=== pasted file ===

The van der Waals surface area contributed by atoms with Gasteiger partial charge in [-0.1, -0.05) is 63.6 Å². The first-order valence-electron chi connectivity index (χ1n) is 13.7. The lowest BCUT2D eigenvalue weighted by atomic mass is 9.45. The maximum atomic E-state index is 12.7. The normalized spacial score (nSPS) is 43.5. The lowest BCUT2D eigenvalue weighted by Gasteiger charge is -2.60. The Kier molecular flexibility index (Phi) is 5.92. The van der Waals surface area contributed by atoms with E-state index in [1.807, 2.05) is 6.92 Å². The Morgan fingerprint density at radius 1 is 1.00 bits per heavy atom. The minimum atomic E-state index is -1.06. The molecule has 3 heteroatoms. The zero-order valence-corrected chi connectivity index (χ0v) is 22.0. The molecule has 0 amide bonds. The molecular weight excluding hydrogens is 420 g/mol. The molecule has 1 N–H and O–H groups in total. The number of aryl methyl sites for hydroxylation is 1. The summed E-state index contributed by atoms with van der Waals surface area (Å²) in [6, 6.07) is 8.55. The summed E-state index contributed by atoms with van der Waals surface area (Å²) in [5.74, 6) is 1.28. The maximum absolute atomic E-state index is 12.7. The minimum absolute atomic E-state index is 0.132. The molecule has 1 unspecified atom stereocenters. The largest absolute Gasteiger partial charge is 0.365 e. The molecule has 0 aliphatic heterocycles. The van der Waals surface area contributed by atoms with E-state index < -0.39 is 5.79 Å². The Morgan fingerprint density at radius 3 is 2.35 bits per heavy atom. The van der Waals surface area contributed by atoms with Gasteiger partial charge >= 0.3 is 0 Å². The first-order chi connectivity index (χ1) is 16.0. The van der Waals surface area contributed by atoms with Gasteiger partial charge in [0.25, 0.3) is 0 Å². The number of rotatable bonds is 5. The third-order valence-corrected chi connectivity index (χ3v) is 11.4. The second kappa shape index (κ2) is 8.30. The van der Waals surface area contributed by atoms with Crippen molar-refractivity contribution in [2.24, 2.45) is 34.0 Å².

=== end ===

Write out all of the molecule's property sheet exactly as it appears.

The van der Waals surface area contributed by atoms with Gasteiger partial charge in [-0.1, -0.05) is 63.6 Å². The first-order valence-electron chi connectivity index (χ1n) is 13.7. The lowest BCUT2D eigenvalue weighted by atomic mass is 9.45. The maximum atomic E-state index is 12.7. The normalized spacial score (nSPS) is 43.5. The lowest BCUT2D eigenvalue weighted by Gasteiger charge is -2.60. The Kier molecular flexibility index (Phi) is 5.92. The van der Waals surface area contributed by atoms with E-state index in [1.807, 2.05) is 6.92 Å². The Morgan fingerprint density at radius 1 is 1.00 bits per heavy atom. The minimum atomic E-state index is -1.06. The molecule has 3 heteroatoms. The zero-order valence-corrected chi connectivity index (χ0v) is 22.0. The molecule has 0 amide bonds. The molecular weight excluding hydrogens is 420 g/mol. The molecule has 1 N–H and O–H groups in total. The number of aryl methyl sites for hydroxylation is 1. The summed E-state index contributed by atoms with van der Waals surface area (Å²) in [6, 6.07) is 8.55. The summed E-state index contributed by atoms with van der Waals surface area (Å²) in [5.74, 6) is 1.28. The maximum absolute atomic E-state index is 12.7. The minimum absolute atomic E-state index is 0.132. The molecule has 1 unspecified atom stereocenters. The largest absolute Gasteiger partial charge is 0.365 e. The molecule has 0 aliphatic heterocycles. The van der Waals surface area contributed by atoms with E-state index < -0.39 is 5.79 Å². The Morgan fingerprint density at radius 3 is 2.35 bits per heavy atom. The van der Waals surface area contributed by atoms with Gasteiger partial charge >= 0.3 is 0 Å². The first-order chi connectivity index (χ1) is 16.0. The van der Waals surface area contributed by atoms with Gasteiger partial charge in [0.25, 0.3) is 0 Å². The number of rotatable bonds is 5. The third-order valence-corrected chi connectivity index (χ3v) is 11.4. The second kappa shape index (κ2) is 8.30. The van der Waals surface area contributed by atoms with Crippen molar-refractivity contribution in [2.24, 2.45) is 34.0 Å².